Friona, on U.S. Highway 60 in northern Parmer County, was originally known as Frio when it was established in 1898 by the Capitol Freehold Land and Investment Company as a shipping station on the Pecos Valley and Northern Texas Railway. Although the name was undoubtedly derived from that of Frio Draw, which runs just south of town, legend relates that local inhabitants named the place for its winter weather (frio is Spanish for "cold"). In 1906 George C. Wright, a Kansas City real estate agent hired by the Capitol Syndicate to subdivide and sell some of the XIT Ranch, surveyed the townsite. The name was altered to Friona when the post office was established in March 1907, with Sarah D. Olson as postmistress. Wright built his company headquarters at Friona, sent out circulars, and hired excursion trains to bring in prospective buyers. By 1908 Friona had its first school, a community church, a bank, two grocery stores, a pharmacy, a photograph gallery, and the two-story Friona Hotel, owned by G. P. Owens. Blizzards in 1910–11 and 1918–19, along with droughts, discouraged farmers and interrupted growth. Nevertheless, Friona had a population of 200 by 1915. The town's first grain elevator was constructed in 1916, and S. A. Harris began a weekly newspaper, the Friona Sentinel; it became the Friona Star in 1925.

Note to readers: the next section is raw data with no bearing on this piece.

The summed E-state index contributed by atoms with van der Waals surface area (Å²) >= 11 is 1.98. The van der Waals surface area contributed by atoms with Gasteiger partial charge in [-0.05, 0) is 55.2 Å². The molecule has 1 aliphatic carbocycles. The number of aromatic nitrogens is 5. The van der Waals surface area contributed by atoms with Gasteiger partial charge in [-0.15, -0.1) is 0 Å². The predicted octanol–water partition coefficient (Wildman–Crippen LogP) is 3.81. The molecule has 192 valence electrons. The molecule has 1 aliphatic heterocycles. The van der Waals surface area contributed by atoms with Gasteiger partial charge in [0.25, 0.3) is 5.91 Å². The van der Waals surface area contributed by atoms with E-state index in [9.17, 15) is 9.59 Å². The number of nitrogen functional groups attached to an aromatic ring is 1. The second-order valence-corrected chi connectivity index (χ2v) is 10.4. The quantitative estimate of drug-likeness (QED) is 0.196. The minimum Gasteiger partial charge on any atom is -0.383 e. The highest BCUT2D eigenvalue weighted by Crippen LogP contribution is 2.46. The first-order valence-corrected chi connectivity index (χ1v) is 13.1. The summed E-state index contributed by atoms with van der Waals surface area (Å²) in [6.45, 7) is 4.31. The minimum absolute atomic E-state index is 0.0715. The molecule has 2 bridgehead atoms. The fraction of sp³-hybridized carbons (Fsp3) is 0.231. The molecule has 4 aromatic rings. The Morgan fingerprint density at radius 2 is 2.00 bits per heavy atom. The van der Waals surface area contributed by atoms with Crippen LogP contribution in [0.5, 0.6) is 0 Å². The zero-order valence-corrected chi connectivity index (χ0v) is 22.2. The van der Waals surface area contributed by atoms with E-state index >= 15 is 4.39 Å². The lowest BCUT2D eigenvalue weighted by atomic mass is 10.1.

Friona at a Glance
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Friona by the Numbers
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|3,934||2019||Texas Demographic Center|
|4,123||2010||Texas Demographic Center|
|3,854||2000||Texas Demographic Center|
|3,688||1990||Texas Demographic Center|
|3,809||1980||Texas Demographic Center|
|3,111||1970||Texas Demographic Center|
|2,048||1960||Texas Demographic Center|
|1,202||1950||Texas Demographic Center|
|803||1940||Texas Demographic Center|
|731||1930||Texas Demographic Center|